Mason gives up a run, but he's not complaining Shutout streak ends for Phillies reliever

October 18, 1993|By Jim Henneman | Jim Henneman,Staff Writer

TORONTO -- Well, at least now we know Roger Mason isn't invincible during the postseason. The right-handed relief pitcher gave up a run here last night, but still was one of the vital cogs in the Phillies 6-4 win in Game 2 of the World Series.

In eight previous postseason games, with the Pirates the past two years and the Phillies this year, Mason had not allowed a run.

Roger Mason? The same Roger Mason who was a combined 5-12 with the Padres and Phillies this year? The guy who has a 19-20 career record and a 4.07 ERA?

That's him. He was 0-7 for the Padres before being rescued by the Phillies on July 3. He didn't make an immediate impression on the fans, but became a valuable part of a bullpen that has been much maligned.

"We've gotten some bad press," said Mason, who gave up one hit in 1 2/3 innings before giving way to Mitch Williams in the eighth inning last night. "Some of it we've brought on ourselves, but we've got some guys here who have performed in the past."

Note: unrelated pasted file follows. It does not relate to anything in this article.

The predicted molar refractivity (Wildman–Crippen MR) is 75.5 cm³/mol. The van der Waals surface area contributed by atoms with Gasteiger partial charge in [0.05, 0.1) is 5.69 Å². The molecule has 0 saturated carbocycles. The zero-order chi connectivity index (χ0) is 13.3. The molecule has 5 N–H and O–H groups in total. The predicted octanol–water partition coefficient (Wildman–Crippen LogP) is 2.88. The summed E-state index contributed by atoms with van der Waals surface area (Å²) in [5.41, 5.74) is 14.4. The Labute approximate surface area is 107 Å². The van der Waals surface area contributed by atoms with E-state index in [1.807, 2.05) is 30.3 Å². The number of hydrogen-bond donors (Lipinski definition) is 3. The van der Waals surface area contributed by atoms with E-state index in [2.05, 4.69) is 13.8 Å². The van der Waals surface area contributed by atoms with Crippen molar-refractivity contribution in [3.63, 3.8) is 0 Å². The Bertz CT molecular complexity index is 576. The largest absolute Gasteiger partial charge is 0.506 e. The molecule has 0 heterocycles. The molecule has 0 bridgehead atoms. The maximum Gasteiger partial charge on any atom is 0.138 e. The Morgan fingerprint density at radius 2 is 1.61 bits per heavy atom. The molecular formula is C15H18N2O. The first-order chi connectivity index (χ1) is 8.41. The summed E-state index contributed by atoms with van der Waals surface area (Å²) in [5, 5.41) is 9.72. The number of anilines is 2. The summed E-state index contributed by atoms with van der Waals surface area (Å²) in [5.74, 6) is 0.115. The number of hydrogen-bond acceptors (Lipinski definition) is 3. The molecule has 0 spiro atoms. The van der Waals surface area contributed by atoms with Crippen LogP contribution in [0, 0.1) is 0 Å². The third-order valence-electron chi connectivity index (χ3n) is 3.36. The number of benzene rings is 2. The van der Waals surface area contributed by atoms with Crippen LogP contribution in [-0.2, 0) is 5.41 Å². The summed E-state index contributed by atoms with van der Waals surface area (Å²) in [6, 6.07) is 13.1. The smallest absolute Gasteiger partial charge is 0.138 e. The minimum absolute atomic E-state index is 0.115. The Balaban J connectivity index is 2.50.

Mason's scoreless streak would still be intact if Williams hadn't given up an "I don't care" stolen base to Paul Molitor.

It was the two-base hit by Molitor that set up the exit for Mason, who relieved starter Terry Mulholland in the sixth inning.

While "Wild Thing" Williams was doing his thing, Molitor casually stole third base. He later scored on John Olerud's sacrifice fly -- but that stolen base might have been just the deke Williams needed to get out of the inning.

After Roberto Alomar walked with two outs in the eight, he also got second base as a gift, stealing uncontested. But then he ran the Blue Jays out of the inning. When Alomar tried to steal third, Williams used a spin move to easily throw him out at third base. It was an inexcusable mistake that caused the third out of the inning.

Pickoff plays aren't a specialty of Williams. His thing is to keep everybody awake, his teammates nervous and the opposition uncertain. He scores high in all three categories.

Mason was asked what it was like to watch Williams finish a game. "The best thing," he said, "is not to watch. But somehow he always seems to get out of it."

Of all the Phillies, Mason may have enjoyed the NLCS win over the Braves more than anybody. He was with the Pirates the past two years, both ending with tough losses.

"I couldn't wait for that last out [in the NLCS]," Mason said. "I was finally on a team that beat Atlanta."

Which was a lot more than he could have expected six months ago, when he started the season with the Padres. "Postseason play was the last thing on my mind," he said. But a week ago, beating the Braves was the first thing on his mind, he said, and suddenly he's been in two straight World Series games.

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